The United States and China agreed Sunday to expand dialogue to try to bring relations back from historic lows, as Secretary of State Antony Blinken held what officials called candid talks on soaring tensions during a rare trip to Beijing.
The highest-ranking US visitor to Beijing in nearly five years, Blinken spoke to his Chinese counterpart for seven and a half hours — an hour more than expected — at an ornate state villa, including over a banquet dinner.
The two sides said Foreign Minister Qin Gang agreed to pay a return visit to Washington at a later date and that the two top diplomats would work together to expand flights between the world’s two largest economies, which remain at a bare minimum since the Covid-19 pandemic.
Blinken stressed “the importance of diplomacy and maintaining open channels of communication across the full range of issues to reduce the risk of misperception and miscalculation”, State Department spokesman Matthew Miller said, calling the talks “candid, substantive and constructive”.
Blinken will hold a second day of meetings Monday and address reporters before leaving. He and Qin made no comments on their first day as they shook hands at the state guesthouse before their respective flags in front of a painting of craggy mountains and wispy clouds.
Behind closed doors, Qin told Blinken that relations between the United States and China “are at the lowest point since the establishment of diplomatic relations”, according to state-run broadcaster CCTV.
“This does not conform to the fundamental interests of the two peoples, nor does it meet the common expectations of the international community,” Qin said during the talks at the ancient Diaoyutai gardens.
But he issued a warning on Taiwan, the self-ruling democracy claimed by Beijing, which has launched live-fire military drills twice near the island since August in anger over actions by top US lawmakers.
“The Taiwan issue is the core of China’s core interests, the most important issue in China-US relations and the most prominent risk,” Qin said.
A senior US official, speaking on condition of anonymity, said the discussions went beyond the usual talking points, including on Taiwan.
“This was a real conversation,” he said.
– Turning page from showdown –
Blinken was originally scheduled to visit in February but abruptly scrapped his plans as the United States protested — and later shot down — what it said was a Chinese spy balloon flying over its soil.
US President Joe Biden played down the balloon episode as Blinken was heading to China, saying: “I don’t think the leadership knew where it was and knew what was in it and knew what was going on.”
“I think it was more embarrassing than it was intentional,” Biden told reporters Saturday.
Biden said he hoped to again meet President Xi Jinping after their lengthy and strikingly cordial meeting in November on the sidelines of a Group of 20 summit in Bali, where they agreed on Blinken’s visit.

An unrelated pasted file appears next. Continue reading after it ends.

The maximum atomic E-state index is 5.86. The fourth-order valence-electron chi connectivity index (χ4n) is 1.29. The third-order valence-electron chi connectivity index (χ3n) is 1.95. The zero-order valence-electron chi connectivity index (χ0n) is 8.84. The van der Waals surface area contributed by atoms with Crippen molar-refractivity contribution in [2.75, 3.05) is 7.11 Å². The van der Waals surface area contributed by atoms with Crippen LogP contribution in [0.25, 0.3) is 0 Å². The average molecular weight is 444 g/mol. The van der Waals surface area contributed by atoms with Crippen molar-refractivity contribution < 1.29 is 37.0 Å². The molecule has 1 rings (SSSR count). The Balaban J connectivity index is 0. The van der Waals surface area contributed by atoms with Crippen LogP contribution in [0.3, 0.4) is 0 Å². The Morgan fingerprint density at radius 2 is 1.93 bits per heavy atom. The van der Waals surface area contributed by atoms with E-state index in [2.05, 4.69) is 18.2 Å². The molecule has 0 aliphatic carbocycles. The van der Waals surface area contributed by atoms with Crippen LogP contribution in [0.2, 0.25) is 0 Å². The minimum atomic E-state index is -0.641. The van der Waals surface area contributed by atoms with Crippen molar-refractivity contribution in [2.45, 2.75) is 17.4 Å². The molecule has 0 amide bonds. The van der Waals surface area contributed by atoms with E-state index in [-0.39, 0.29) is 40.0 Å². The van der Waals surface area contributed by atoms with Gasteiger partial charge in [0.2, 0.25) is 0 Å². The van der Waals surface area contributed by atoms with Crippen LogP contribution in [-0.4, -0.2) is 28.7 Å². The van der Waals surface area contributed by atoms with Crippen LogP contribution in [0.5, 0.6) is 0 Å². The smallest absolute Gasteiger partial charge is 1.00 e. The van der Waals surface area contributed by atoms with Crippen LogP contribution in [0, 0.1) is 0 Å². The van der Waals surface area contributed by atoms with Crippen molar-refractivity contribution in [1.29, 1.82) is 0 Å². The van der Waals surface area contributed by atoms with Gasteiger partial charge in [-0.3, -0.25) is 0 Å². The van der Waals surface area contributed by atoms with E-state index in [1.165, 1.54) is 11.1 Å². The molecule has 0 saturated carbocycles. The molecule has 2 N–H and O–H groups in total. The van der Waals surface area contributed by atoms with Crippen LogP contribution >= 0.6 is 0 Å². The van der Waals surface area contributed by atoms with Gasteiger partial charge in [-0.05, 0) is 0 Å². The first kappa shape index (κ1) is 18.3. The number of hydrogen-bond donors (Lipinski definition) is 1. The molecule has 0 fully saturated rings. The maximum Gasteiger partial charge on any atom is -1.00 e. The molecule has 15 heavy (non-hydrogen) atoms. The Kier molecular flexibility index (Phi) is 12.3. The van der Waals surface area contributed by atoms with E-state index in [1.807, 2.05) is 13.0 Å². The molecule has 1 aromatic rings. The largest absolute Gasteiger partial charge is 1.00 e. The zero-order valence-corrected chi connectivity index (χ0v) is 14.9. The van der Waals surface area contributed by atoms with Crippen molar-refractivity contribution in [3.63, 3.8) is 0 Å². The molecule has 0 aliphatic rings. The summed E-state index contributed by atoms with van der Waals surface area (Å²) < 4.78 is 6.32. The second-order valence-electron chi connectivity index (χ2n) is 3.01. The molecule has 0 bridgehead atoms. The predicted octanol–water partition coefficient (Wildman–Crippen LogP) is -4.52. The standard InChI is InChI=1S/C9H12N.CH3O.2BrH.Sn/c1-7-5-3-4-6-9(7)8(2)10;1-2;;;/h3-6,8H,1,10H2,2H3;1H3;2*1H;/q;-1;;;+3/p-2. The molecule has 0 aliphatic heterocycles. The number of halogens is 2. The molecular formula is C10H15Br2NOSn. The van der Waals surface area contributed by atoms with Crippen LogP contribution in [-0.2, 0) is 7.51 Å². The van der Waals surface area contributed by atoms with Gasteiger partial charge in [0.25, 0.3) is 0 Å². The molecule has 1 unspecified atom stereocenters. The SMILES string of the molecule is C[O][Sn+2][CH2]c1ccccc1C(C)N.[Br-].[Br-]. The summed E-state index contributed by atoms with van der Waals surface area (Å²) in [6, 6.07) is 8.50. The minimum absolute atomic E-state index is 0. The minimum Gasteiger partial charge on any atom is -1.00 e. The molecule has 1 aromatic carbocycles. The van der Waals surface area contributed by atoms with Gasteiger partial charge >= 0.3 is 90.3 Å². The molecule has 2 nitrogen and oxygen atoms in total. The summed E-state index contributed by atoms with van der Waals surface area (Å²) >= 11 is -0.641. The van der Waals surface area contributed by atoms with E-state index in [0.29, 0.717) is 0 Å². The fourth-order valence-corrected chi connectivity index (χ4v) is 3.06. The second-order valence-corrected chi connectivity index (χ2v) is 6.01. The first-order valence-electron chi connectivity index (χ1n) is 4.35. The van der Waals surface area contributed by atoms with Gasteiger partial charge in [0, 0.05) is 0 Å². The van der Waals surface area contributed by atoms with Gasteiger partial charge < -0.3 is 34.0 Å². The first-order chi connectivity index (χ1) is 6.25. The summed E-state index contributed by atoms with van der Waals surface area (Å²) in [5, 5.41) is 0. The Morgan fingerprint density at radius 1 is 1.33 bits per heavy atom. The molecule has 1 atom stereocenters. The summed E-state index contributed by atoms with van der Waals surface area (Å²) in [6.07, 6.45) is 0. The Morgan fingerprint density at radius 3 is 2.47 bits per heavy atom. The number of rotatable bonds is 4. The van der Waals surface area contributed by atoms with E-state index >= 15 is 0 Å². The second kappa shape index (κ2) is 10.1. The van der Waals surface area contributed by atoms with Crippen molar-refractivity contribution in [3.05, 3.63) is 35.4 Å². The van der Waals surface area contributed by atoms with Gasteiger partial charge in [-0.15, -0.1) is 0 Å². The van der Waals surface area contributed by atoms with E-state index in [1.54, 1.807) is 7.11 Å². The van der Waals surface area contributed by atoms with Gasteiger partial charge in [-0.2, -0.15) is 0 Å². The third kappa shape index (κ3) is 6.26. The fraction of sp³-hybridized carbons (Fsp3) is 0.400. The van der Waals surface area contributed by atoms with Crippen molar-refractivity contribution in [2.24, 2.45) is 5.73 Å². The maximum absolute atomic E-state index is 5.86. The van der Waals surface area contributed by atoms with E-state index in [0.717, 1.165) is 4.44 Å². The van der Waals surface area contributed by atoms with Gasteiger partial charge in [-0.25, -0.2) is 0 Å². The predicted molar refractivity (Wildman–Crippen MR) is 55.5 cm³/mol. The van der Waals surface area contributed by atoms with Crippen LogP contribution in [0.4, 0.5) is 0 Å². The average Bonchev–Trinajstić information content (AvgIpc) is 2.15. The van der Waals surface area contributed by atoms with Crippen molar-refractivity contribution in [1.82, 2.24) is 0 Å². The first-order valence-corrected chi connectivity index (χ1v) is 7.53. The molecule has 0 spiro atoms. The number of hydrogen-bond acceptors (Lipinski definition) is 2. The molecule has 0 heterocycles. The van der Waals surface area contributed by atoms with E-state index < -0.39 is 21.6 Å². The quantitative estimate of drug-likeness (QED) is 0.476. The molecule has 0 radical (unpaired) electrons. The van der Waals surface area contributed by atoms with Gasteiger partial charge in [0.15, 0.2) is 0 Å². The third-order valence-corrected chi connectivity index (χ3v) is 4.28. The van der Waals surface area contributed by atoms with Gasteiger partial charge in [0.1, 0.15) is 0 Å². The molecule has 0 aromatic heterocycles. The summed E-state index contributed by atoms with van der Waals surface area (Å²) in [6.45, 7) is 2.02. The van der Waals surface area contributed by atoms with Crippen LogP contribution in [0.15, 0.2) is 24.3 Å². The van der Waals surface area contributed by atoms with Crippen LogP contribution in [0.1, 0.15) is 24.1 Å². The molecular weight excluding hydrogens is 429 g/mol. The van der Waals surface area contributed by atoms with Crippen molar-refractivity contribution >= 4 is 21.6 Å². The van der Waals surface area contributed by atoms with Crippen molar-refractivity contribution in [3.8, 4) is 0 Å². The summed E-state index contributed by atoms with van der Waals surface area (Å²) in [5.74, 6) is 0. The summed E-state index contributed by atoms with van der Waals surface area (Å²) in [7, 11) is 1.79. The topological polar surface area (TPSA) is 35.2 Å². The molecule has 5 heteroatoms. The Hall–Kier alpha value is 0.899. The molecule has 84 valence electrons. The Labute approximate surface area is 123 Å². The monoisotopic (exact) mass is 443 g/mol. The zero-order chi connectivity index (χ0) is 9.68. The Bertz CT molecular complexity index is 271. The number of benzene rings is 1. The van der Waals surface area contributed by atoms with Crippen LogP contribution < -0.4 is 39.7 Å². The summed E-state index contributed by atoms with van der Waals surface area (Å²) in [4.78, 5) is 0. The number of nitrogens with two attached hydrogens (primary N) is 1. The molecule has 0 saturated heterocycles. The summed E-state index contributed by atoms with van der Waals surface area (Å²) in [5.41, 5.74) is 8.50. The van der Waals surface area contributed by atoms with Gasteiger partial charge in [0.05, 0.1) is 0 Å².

“I’m hoping that, over the next several months, I’ll be meeting with Xi again and talking about legitimate differences we have but also how there’s areas we can get along,” Biden said.
The two leaders are likely to attend the next G20 summit, in September in New Delhi, and Xi is invited to travel to San Francisco in November when the United States hosts the Asia-Pacific Economic Cooperation forum.
Beijing has been especially irritated by Biden’s restrictions on the export of high-end semiconductors to China, with the United States fearing possible military applications and aiming to prevent the communist state from dominating next-generation technologies.
In a rising domestic priority for the United States, an aide said Blinken is expected to press China to curb precursor chemicals sent to Latin America to produce fentanyl, the powerful painkiller behind an addiction pandemic that kills tens of thousands of Americans per year.
Washington has also lashed China over human rights, with Blinken’s visit the first by a cabinet member since the United States accused Beijing of genocide against the mostly Muslim Uyghur minority.
– Keeping allies close –
As part of the Biden administration’s focus on keeping allies close, Blinken spoke by telephone with his counterparts from both Japan and South Korea during his 20-hour trans-Pacific journey and met in Washington before departure with Singapore’s foreign minister.
Biden’s national security advisor, Jake Sullivan, travelled to Tokyo for separate three-way meetings involving Japan, South Korea and the Philippines.
In recent months, the United States has reached deals on troop deployments in southern Japan and the northern Philippines, both strategically close to Taiwan.
Blinken is the first top US diplomat to visit Beijing since a stop in 2018 by his predecessor Mike Pompeo, who later championed no-holds-barred confrontation with China in the final years of Donald Trump’s presidency.
The Biden administration has gone further than Trump in some areas, notably with semiconductor sanctions, but has remained open to cooperation in limited areas such as climate.
Experts say China sees more predictability with Biden than with Trump, who is running for re-election next year.